Use Cubs tax to pay for modernizing Wrigley: Cullerton

John Cullerton, in an interview with Mike Flannery of Fox Chicago News, said he is attempting to revive plans to use an entertainment tax to pay for the modernization of Wrigley Field.

The taxes, which are levied on ticket sales, benefit Chicago and Cook County.

“What we should be doing is helping out the state to continue making money off of this tourist attraction,” Cullerton told Fox.

The ball park is among the top three tourist draws in the State of Illinois, according to studies.

Read more at Chicago Fox News.

Related posts:

  1. Cullerton tax on senior citizens under attack
  2. Cullerton supports tax credits to film industry
  3. Cullerton floats tax on U-65 pensions
  4. Cullerton discusses reasons for $1/pack cigarette tax hike
  5. Cullerton on Fox Chicago Sunday today
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Patrick Boylan

About Patrick Boylan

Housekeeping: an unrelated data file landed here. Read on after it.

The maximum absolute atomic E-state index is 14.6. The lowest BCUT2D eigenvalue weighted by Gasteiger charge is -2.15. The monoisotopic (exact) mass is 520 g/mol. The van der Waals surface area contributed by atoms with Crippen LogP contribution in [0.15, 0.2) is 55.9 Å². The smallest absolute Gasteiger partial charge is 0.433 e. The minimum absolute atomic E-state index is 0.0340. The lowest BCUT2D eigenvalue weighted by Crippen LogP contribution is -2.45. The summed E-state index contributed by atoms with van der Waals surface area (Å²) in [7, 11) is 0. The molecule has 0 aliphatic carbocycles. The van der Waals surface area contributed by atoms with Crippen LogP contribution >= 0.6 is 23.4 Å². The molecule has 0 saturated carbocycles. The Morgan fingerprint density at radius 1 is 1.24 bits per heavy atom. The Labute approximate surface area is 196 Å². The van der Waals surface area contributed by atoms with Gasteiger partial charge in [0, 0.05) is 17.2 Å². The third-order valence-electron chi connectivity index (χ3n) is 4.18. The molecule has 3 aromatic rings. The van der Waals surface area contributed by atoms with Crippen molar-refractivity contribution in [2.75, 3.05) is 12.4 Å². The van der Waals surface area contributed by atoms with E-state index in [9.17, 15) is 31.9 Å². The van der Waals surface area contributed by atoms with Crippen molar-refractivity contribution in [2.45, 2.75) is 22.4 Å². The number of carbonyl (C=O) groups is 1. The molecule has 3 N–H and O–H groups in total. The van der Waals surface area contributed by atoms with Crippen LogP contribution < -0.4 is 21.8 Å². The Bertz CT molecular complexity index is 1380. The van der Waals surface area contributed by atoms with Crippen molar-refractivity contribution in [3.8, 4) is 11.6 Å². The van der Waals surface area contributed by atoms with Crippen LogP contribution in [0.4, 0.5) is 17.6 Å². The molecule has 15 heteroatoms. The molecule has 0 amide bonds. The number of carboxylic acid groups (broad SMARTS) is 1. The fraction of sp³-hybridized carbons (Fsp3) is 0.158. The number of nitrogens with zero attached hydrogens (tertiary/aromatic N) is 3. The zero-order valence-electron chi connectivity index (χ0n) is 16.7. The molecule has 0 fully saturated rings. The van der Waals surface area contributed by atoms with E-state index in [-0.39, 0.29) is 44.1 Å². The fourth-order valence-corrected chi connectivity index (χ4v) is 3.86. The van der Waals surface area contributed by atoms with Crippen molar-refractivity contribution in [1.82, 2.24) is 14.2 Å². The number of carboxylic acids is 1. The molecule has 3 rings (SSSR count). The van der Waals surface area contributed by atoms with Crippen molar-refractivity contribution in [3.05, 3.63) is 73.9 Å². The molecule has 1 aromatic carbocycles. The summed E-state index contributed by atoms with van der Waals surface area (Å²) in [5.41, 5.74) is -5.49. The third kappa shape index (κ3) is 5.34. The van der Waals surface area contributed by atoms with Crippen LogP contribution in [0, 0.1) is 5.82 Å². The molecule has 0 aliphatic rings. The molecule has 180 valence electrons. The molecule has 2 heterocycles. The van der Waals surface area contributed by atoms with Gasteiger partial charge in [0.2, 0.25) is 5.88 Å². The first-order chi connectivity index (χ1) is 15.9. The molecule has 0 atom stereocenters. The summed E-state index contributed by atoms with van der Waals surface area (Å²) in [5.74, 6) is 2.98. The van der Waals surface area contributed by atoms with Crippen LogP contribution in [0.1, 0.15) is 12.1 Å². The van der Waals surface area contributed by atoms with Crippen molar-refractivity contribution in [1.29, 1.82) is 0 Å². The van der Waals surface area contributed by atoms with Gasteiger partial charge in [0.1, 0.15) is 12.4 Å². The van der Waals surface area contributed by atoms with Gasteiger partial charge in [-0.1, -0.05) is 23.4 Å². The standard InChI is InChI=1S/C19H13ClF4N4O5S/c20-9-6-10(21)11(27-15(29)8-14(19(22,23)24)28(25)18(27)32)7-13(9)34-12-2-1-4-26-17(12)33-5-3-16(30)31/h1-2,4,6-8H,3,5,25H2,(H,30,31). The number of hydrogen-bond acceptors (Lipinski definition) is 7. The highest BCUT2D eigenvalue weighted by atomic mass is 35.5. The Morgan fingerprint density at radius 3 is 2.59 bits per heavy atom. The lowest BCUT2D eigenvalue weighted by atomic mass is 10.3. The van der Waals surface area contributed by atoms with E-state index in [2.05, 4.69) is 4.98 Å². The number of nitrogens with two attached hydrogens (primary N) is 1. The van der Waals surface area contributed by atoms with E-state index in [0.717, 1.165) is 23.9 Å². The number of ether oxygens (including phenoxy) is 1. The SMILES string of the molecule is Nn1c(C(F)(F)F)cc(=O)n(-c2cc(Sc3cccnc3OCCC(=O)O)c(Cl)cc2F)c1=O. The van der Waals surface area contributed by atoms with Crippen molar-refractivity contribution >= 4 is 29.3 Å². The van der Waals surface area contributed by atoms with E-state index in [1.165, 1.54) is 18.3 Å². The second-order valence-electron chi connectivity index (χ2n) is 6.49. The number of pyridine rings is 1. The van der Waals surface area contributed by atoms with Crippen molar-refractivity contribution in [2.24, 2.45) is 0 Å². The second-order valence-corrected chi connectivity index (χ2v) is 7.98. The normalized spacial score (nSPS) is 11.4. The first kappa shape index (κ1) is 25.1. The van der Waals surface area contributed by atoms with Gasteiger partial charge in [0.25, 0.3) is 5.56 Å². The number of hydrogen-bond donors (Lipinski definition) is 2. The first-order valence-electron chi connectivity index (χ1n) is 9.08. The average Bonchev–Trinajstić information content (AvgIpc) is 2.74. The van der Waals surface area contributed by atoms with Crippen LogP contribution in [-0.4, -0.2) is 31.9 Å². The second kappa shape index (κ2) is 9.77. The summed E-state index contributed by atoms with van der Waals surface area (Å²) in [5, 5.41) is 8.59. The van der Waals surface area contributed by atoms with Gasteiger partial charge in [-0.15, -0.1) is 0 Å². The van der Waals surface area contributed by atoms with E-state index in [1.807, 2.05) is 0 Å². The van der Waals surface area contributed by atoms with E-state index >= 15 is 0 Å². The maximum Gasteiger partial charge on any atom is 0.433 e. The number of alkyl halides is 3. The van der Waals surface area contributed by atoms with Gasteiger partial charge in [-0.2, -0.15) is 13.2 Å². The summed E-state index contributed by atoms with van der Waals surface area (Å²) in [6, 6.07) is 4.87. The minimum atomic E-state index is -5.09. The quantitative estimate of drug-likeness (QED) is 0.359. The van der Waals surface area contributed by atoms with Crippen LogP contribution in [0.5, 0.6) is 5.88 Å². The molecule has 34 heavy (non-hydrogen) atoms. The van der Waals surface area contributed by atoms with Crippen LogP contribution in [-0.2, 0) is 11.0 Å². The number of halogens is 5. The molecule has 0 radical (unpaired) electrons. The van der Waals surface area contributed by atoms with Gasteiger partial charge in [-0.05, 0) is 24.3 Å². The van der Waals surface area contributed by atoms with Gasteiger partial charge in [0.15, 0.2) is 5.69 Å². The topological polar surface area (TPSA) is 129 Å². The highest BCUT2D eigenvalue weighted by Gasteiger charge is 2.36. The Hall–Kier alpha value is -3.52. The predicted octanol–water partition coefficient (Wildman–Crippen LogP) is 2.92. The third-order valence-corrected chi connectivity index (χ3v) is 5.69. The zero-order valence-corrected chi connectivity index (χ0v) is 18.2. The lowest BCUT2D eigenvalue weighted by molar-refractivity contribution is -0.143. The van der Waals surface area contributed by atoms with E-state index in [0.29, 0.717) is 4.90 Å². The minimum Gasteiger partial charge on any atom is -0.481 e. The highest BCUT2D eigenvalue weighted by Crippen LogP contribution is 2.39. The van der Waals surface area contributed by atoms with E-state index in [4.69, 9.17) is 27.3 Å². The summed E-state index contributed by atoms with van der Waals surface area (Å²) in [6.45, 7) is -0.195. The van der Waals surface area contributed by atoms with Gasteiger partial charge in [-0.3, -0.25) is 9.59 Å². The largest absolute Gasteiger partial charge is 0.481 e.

Patrick grew up near LaFollette Park on the West Side. He contends that the very best Italian beef sandwiches are made on the West Side and has a strange love of the flat pizza from that part of the city. Patrick led The Bulldog to win seven journalism awards in 2011, including four awards to Patrick as a solo or a team member. He is very proud of The Dog's coverage of politics and schools in the neighborhood. Patrick wrote for the Times of Northwest Indiana as a stringer covering Cook County Government, for the Chicago Tribune as a stringer on the Chicago Wolves and for ChicagoNow as a writer before starting The Dog. He wrote for four years for as a media commentator and spent about 20 years in operations at city newspapers, including nine years as owner of his own distribution company. Prior to that he spent about nine years in public relations. Patrick has a Masters degree from the University of Colorado. He attended Eastern Illinois University for undergrad and Weber High School and St. Peter Canisius grammar school. The two-flat he owns was built in 1912 and has never been featured, to his knowledge, in any major motion pictures despite having a way-cool garden. Patrick purchased the property in 1994 and "couldn't afford to buy it now." His daughter is a college student in California. He lives in the house with his wife, Jane, and two cats who often sit in on his phone interviews.

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